Forage studies: UW professor focuses research on production and management
UW professor focuses research on production and management
University of Wyoming (UW) Professor, Forage Agroecologist and Department of Plant Sciences Extension Forage Specialist Dr. Anowar Islam shares he has found several forage production discoveries while working at the UW Research and Extension Centers around the state.
Included in the Wyoming Agricultural Experiment Station system are the Laramie Research and Extension Center; Powell Research and Extension Center; James C. Hageman Sustainable Agriculture Research and Extension Center in Lingle; and the Sheridan Research and Extension Center.
Forage production research
“I do a lot of research and teach several courses on forages, on top of doing Extension work,” says Islam. “Since starting, I’ve initiated a lot of research on forage production, specifically on forage production and management – which includes the development of modern and innovative research and outreach and Extension programs.”
Several of his research programs include: germplasm search and evaluation for selection/cultivar development; establishment and best management practices for profitable and sustainable forage and livestock production; grazing management and integration of cropping systems; establishing and incorporation of legumes such as alfalfa, sainfoin, birdsfoot trefoil, cicer milkvetch and medics into grass systems; multipurpose use of forages; and nutritive value and seed production.
In addition, some of his research focus is on the establishment and management practices applicable to livestock production and grazing systems and incorporation of legumes.
“I also do a lot of work on grass-legume mixes,” he adds. “Since I started at UW in 2008, I’ve been continuously working on several areas of focus.”
Research project discoveries
“As an Extension forage specialist, I receive questions every week about what species/varieties to plant and how/when to plant them,” Islam says. “I’ve done a lot of research and trials on several different grasses and legumes, especially on legumes, because a lot of people have an interest in alfalfa.”
Alfalfa is the most frequently grown forage legume and contributes more than $3 million in the state’s economy, and in the U.S., alfalfa contributes more than $9 billion every year, he notes.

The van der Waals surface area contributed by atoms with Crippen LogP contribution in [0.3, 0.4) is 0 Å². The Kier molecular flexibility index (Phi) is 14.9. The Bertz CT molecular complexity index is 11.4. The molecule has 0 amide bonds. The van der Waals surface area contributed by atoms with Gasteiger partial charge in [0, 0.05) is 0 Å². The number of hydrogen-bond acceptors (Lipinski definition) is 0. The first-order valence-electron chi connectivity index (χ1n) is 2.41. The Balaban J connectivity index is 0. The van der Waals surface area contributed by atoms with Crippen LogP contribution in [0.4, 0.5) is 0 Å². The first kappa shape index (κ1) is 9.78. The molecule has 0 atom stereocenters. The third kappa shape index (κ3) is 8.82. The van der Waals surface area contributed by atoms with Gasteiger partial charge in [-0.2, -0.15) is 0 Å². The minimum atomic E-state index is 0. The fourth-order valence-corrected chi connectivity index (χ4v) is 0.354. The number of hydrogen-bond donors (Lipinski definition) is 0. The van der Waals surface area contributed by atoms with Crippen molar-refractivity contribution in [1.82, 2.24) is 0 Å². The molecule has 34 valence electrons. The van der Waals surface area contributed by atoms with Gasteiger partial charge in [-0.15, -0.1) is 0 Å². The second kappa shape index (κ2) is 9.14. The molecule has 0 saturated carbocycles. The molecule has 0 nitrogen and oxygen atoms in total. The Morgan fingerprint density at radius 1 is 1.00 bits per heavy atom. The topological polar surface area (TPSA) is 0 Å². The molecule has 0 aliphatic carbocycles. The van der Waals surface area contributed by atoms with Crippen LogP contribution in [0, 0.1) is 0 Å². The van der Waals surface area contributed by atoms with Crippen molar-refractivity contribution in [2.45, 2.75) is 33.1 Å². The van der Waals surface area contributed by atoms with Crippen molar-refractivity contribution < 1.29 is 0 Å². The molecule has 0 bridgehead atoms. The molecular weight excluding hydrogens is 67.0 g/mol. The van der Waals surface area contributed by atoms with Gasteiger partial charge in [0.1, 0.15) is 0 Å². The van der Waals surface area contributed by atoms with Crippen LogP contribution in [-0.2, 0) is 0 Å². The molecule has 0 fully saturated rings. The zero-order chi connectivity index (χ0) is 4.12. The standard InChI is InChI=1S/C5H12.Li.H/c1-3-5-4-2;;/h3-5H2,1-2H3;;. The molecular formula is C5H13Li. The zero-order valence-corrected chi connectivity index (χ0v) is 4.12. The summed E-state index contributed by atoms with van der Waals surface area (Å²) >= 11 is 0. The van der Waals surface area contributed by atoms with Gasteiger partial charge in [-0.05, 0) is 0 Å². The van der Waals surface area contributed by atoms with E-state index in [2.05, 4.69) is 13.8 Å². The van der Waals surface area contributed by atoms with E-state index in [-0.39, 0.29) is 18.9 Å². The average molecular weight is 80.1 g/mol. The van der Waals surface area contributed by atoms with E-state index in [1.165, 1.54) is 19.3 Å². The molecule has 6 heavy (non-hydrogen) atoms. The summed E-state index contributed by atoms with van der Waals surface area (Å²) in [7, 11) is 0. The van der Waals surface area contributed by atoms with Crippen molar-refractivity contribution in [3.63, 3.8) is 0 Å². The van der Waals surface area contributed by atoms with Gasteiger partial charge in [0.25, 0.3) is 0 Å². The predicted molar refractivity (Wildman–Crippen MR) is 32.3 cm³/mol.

Not all alfalfa varieties available in the U.S. are suitable for planting in Wyoming conditions, he explains.
Islam has found the 40:60 or 50:50 mixes of grass-alfalfa are suitable for Wyoming conditions. The mixtures could be planted together or in alternative rows of grass and alfalfa. With alternative row plating, there is evidence of lower alfalfa weevil infestation compared to alfalfa alone, Islam adds.
In the last few years, he has also looked into harvesting practices, including the best time to cut alfalfa and fertilizer application timelines, he shares.
In many instances, Islam has found what soils and plants need in terms of fertilizer and nitrogen will be dependent upon the soil structure and environment.
“What works best really depends on the physiology of the plant,” he says. “If producers are interested in knowing more, we have several articles and publications on the research and they can reach out to me anytime.”
Another project Islam and his students are working on is to not only improve productivity and quality, but improve persistence of alfalfa and alfalfa-grass mix.
“Sometimes, with alfalfa, producers can’t graze due to a bloat problem, but if alfalfa can be mixed with grass, there is no bloat problem at all,” he says. “Our study has found if we have 30 to 40 percent grass-alfalfa mix, many producers will be safe from bloat issues – we’re doing a lot of studies on this.”
With a 50:50 ratio, quality does not decline, and there is a better persistence of an alfalfa-grass mix. With this mixture, producers can experience higher quality, higher productivity, higher persistence and it offers more of an economic benefit compared to an all alfalfa or all grass forage.
Other topics of interest include irrigation systems and productivity.
For more information, visit uwyo.edu or contact Anowar Islam by calling 307-766-4151 or e-mailing firstname.lastname@example.org.
Brittany Gunn is the editor of the Wyoming Livestock Roundup. Send comments on this article to email@example.com.